Get Your Premium Membership

Paragraphs from a Day-Book

 Cherry-ripe: dark sweet burlats, scarlet reverchons
firm-fleshed and tart in the mouth
bigarreaux, peach-and-white napoléons
as the harvest moves north
from Provence to the banks of the Yonne
(they grow napoléons in Washington
State now).
Before that, garriguettes, from Périgord, in wooden punnets afterwards, peaches: yellow-fleshed, white, moss-skinned ruby pêches de vigne.
The vendors cry out "Taste," my appetite does, too.
Birdsong, from an unseen source on this street-island, too close for the trees: it’s a young woman with a tin basin of plastic whistles moulded like canaries.
– which children warbled on in Claremont Park one spring day in my third year.
Gísela my father’s mother, took me there.
I spent the days with her now that my mother had gone back to work.
In her brocade satchel, crochet-work, a picture-book for me.
But overnight the yellow bird whistles had appeared and I wanted one passionately.
Watching big girls play hopscotch at curb’s edge or telling stories to V.
J under the shiny leaves of privet hedge were pale pastimes compared to my desire Did I hector one of the privileged warblers to tell us where they were acquired? – the candy store on Tremont Avenue Of course I don’t call her Gísela.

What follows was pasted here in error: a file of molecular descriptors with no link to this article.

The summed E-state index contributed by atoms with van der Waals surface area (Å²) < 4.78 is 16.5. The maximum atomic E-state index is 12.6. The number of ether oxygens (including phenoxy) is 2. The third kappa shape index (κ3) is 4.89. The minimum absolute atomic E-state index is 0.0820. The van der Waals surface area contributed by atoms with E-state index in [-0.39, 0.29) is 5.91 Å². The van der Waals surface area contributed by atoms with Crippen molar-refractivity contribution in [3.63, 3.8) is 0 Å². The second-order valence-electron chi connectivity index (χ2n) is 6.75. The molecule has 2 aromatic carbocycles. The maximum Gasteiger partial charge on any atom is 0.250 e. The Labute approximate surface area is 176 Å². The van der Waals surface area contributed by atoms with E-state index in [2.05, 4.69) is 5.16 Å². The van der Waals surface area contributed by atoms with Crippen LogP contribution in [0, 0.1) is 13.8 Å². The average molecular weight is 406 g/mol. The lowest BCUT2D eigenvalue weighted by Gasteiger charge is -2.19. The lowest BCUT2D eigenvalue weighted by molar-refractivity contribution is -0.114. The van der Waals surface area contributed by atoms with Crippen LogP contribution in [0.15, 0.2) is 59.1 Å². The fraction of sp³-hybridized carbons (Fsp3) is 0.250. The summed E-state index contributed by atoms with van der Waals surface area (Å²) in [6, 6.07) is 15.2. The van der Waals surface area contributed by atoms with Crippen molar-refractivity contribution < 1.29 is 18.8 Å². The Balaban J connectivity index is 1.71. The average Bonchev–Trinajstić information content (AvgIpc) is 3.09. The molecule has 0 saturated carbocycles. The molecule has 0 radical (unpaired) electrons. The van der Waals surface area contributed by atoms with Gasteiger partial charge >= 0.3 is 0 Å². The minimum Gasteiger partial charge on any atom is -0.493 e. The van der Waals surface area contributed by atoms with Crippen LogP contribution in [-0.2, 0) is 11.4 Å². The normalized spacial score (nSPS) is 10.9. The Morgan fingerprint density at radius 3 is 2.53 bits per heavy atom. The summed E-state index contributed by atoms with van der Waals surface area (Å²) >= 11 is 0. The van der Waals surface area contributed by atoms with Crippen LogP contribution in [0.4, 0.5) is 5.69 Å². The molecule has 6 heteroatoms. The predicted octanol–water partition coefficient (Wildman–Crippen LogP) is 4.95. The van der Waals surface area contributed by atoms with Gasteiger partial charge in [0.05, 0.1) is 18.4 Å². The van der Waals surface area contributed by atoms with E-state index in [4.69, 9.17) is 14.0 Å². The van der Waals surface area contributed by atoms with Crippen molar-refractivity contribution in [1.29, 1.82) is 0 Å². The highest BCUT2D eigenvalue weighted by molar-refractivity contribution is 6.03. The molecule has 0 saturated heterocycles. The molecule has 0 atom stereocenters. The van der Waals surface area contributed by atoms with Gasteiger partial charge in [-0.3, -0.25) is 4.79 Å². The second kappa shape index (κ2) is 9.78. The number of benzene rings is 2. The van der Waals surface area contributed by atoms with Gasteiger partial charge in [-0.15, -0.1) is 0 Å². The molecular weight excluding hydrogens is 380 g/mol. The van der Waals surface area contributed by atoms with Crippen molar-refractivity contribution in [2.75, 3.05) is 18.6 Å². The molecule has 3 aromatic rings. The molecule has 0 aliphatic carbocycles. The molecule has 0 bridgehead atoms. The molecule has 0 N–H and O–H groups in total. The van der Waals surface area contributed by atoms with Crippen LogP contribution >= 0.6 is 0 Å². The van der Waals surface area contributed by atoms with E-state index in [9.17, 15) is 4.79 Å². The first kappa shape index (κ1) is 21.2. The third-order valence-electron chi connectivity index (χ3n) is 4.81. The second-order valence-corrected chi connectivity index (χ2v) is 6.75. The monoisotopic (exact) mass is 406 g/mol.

I call her Grandma.
"Grandma will buy it for you," – does she add "mammele " not letting her annoyance filter through as an old-world friend moves into view? The toddler and the stout grey-haired woman walk out of the small park toward the shopping streets into a present tense where what’s ineffaceable repeats itself.
I dash ahead, new whistle in my hand She runs behind.
The car.
The almost-silent thud.
Gísela, prone, also silent, on the ground.
Death is the scandal that was always hidden.
I never saw my grandmother again Who took me home? Somebody did.
In the next few days (because that afternoon and night are blank) I don’t think I cried, I didn’t know what to ask (I wasn’t three), and then I did, and "She’s gone to live in Florida" they said and I knew she was dead.
A black woman, to whom I wasn’t nice, was hired to look after me.
Her name was Josephine – and that made twice I’d heard that name: my grandmother’s park crony was Josephine.
Where was Grandma; where was Gísela ? she called me to her bench to ask one day.
I say, "She’s gone to live in Florida.

Poem by Marilyn Hacker
Biography | Poems | Best Poems | Short Poems | Quotes | Email Poem - Paragraphs from a Day-BookEmail Poem | Create an image from this poem

Poems are below...

More Poems by Marilyn Hacker

Comments, Analysis, and Meaning on Paragraphs from a Day-Book

Provide your analysis, explanation, meaning, interpretation, and comments on the poem Paragraphs from a Day-Book here.

Commenting turned off, sorry.